One area where global leaders make a mistake is to assume that emerging-market consumers will be content with what they already have in their product portfolios or in some cases stripped-down versions of the same products. This is clearly not the case. Some MNCs like GE are taking this seriously and have set up labs in India and China. The MACi ECG (electrocardiograph) machine from the lab in India took into account the specific needs of local consumers over and beyond price. Likewise, the Lullaby baby warmer. Both have been great successes.
(The Lullaby baby warmer by GE, left. Photo courtesy of GE)
The needs of emerging-market consumers often go beyond the adaptation of the product to their needs. The entire business solution may need to be re-engineered. Thus, to reach the masses in India with health care, Novartis developed the Arogya Parivar initiative that starts with helping rural, less affluent Indians discover their health conditions, identify appropriate medical practitioners, get the appropriate treatment, including access to tests, medications, etc., and finally ensure compliance with the treatment. This requires developing a complete solution and you can read more details in my case study on Arogya Parivar here.
Arogya Parivar works with health educators from the community who work in an area around their home at a radius of 10 kilometers. They go to villages and talk about health care issues ranging from malnutrition to TB. Since they are typically men, when it comes to women’s health, they work with the local government-employed nurses at local clinics to have them discuss health issues, as women are not comfortable discussing women’s health issues with men. Sometimes they team up with NGOs that focus on health and have the women working for them deal with the issues.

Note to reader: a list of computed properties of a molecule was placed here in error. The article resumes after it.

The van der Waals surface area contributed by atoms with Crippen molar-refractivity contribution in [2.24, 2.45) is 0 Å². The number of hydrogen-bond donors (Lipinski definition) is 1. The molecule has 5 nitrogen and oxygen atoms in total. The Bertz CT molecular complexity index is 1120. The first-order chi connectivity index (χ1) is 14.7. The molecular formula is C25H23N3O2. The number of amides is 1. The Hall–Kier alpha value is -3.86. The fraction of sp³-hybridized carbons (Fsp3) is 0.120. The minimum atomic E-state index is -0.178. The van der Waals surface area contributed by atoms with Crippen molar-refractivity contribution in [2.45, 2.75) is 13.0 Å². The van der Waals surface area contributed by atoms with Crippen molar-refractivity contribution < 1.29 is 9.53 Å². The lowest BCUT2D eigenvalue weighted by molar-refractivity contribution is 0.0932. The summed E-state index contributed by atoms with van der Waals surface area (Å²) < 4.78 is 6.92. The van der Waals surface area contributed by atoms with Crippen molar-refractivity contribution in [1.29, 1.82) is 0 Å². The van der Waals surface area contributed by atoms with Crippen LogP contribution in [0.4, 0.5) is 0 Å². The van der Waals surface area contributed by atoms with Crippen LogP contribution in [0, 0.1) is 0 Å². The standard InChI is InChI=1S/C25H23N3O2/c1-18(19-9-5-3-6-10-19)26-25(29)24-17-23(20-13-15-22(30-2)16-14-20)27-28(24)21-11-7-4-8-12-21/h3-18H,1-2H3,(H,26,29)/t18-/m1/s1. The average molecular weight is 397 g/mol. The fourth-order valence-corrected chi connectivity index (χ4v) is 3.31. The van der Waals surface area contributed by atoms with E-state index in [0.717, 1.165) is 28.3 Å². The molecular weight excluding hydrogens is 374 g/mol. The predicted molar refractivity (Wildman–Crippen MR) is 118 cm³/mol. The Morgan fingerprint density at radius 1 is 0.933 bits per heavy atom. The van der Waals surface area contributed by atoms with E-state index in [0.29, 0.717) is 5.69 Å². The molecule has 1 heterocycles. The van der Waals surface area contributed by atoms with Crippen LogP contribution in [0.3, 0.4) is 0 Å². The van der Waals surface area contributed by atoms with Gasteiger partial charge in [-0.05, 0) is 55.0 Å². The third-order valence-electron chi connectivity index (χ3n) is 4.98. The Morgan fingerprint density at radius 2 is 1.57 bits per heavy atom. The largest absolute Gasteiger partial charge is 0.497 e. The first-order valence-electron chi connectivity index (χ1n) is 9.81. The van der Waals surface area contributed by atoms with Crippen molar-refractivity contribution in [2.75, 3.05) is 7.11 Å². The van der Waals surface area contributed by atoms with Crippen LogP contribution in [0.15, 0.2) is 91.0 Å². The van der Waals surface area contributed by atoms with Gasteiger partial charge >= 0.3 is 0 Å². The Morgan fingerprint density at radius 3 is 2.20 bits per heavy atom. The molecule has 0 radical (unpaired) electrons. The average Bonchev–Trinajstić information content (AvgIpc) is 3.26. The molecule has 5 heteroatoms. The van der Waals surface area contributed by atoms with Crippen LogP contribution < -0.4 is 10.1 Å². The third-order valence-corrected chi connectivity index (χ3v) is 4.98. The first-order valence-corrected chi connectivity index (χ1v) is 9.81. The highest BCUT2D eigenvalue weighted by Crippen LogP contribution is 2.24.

The first step in education is to get people to understand what a health issue is. For instance, poor women in rural India often have fainting spells due to malnutrition. This is seen as a “natural condition,” for want of a better way of describing it. As such, they are not given vitamin supplements which would improve their health. Recognizing fainting as a health problem thus becomes an educational objective.
A second aspect of education is creating an understanding of what a doctor is. The rural poor don’t have the same idea of a “doctor” as we do. There are often completely unqualified individuals who may have worked some years in a pharmacy or as a doctor’s assistant who have picked up some knowledge of medicine through their experience and who then acquire a stethoscope, perhaps a machine to measure blood pressure, and then set up shop as a “doctor” in rural India. When one has a severe disease like TB, the first problem is to identify that one may have TB and the second is to know whom they should go to beyond the local, so-called “doctor” to get a proper diagnosis and treatment.
Third, the local “doctor” often doles out medicines that are past the expiration date, that he may have acquired cheaply somewhere. Even the literate, more affluent consumers don’t look at the expiration date printed on the strip or bottle! So, how does one get the proper treatment with medicines that are not expired? Novartis had to expand their distribution system, which earlier did not reach into the rural interior of India, and make sure that medicines that were appropriate were carried and sold to the patients.